INTRO TOUR INDEX MAP DIG DEEPER
ALL ONE WORLD EGYPTOLOGISTS TOUR
TEMPLE OF ABDJW (SETI I)
— MONDAY 14 JANUARY 2008 — ABYDOS, EGYPT — 19TH DYN. NEW KINGDOM —

photography by Ruth Shilling

We saw three areas of this rich site. Ehab gave a great lecture, while I wandered off and thoughtfully made photography.

 

The city of Abdjw (Abydos) flourished as a cult center for Ausar, from the predynastic period (before 4000 BCE) of Egypt's history down through Christian times (about 641 CE).

 

During the Middle Kingdom, a tomb of the First Dynasty king, Djer (~3050 BCE), was identified as the "burial site of Ausar", the mythological god-king of the predynastic Egyptians (the "Osirieon").

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This emphasis upon Ausar caused the city to become a pilgrimage site, burial ground and the placement of cenotaph monuments that were erected in honor of a dead person whose remains lie elsewhere.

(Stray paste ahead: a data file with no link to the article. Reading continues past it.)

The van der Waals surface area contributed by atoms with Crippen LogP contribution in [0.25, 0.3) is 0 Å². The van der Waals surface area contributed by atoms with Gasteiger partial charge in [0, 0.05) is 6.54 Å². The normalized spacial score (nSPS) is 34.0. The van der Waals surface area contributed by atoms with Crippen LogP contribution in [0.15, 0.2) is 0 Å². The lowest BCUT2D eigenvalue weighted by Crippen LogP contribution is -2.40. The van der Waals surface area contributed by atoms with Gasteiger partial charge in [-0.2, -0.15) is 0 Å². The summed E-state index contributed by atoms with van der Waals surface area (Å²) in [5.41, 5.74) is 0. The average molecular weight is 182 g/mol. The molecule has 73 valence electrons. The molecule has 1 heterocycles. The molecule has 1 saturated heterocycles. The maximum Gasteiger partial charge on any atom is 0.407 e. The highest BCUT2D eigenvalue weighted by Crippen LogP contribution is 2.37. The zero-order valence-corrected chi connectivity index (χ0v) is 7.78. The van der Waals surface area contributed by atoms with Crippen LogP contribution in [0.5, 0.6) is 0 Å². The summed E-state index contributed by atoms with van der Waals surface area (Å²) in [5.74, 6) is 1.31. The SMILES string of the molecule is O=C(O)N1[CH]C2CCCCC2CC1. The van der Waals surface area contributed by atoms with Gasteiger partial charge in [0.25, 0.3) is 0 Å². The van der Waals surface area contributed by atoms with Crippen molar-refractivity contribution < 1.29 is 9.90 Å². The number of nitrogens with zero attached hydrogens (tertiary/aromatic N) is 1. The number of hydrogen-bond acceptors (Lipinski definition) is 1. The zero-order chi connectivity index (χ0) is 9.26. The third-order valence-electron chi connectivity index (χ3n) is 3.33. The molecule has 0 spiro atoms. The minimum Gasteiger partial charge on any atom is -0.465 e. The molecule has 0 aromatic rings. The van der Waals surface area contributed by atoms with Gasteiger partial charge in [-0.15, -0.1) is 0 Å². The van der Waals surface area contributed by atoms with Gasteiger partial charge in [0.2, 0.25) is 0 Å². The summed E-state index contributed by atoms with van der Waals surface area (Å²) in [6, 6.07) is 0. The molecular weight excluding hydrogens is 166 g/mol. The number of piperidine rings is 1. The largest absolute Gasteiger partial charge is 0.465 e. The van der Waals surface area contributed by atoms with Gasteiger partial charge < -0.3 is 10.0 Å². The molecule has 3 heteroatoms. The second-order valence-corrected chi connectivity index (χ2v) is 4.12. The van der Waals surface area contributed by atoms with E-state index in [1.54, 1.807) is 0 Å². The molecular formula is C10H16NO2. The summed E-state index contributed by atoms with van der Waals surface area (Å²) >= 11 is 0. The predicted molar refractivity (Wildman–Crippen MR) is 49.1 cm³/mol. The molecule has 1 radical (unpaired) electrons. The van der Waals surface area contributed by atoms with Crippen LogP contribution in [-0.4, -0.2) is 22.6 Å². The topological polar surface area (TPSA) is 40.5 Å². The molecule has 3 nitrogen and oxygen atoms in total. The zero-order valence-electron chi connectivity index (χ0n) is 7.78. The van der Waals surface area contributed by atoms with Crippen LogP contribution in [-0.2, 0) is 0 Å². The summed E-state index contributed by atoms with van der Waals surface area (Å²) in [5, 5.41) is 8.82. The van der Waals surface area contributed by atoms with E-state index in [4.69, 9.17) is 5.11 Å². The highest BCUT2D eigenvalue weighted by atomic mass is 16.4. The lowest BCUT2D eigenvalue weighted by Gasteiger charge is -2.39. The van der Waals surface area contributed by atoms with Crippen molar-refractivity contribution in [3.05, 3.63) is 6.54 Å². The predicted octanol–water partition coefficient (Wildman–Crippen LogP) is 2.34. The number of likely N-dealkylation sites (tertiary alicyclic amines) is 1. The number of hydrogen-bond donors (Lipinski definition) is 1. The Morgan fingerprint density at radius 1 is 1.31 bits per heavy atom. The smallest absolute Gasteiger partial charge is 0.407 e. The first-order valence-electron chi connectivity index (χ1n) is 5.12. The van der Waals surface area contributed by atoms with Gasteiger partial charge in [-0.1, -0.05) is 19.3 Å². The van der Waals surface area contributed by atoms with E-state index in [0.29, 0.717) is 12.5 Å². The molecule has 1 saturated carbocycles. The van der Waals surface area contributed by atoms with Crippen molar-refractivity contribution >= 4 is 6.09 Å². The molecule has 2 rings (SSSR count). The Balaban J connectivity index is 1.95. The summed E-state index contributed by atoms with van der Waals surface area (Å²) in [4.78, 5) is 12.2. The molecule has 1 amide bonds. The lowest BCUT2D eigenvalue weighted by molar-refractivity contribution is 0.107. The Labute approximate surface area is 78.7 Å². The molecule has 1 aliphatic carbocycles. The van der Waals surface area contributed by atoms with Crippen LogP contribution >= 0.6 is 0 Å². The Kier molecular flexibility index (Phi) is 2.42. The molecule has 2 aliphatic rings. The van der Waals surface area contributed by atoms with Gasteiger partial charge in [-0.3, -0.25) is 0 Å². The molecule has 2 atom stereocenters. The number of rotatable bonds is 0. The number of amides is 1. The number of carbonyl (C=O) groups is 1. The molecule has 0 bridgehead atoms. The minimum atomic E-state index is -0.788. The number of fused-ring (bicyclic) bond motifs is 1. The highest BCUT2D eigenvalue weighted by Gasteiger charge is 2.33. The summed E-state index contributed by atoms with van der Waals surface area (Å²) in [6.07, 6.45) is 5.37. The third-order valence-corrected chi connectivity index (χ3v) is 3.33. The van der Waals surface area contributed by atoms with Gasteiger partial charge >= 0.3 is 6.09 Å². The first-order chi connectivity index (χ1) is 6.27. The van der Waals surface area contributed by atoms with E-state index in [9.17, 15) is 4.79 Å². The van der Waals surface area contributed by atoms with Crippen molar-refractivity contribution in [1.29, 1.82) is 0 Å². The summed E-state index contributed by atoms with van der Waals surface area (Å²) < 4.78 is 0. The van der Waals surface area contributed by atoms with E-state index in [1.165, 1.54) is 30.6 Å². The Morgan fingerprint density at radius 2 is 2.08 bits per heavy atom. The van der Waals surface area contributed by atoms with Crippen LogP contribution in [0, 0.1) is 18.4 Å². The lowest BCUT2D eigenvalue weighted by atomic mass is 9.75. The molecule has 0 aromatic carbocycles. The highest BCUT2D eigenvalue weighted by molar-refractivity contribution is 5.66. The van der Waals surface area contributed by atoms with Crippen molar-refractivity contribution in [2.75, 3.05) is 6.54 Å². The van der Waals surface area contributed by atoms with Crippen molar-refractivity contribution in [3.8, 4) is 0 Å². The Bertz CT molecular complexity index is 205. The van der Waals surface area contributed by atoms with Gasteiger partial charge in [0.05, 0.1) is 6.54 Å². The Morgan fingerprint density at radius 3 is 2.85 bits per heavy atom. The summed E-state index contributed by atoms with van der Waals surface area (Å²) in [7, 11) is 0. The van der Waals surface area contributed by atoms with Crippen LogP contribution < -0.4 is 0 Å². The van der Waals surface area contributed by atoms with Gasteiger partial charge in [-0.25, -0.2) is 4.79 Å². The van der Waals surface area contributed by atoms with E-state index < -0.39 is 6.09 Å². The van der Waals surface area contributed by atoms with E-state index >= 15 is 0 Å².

Festivals and the passion plays of Ausar’s life and death were performed here from about the 12th Dynasty (1985-1795 BCE Middle Kingdom) until the Christian era.

 

Once a Pharaoh has passed on, he is known as Ausar. Making this site a principal centerpoint for the adoration of the early predynastic kings, whose cemetery lies behind it.

 

Known as the Great Temple of Abydos, the temple of Seti I (19th dynasty, 1290-1279 BCE) is the first monument we explored.

 

Seti I was the first Pharaoh to openly identify with the neter of hardship, opposition and chaos. This is the closest neter of the ancient system to be associated with the Christian idea of Satan.

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This temple, started by the father of Ramses II, includes the famous "Abydos King List" showing the cartouche name of many dynastic pharaohs of Egypt from the first, Narmer/Menes, until the pharaohs of the last dynasty.

 

This impressive list provided Egyptologists with a contemporary source for a timeline of this great civilization.

 

This list included only the kings that the Seti/Ramses administration chose to acknowledge. Missing are any of the rulers that did not meet with the approval of the Amunian priestcraft such as Hatshepsut, Akhenaten, Smenkhkare, Tutankhamen, and Ay.

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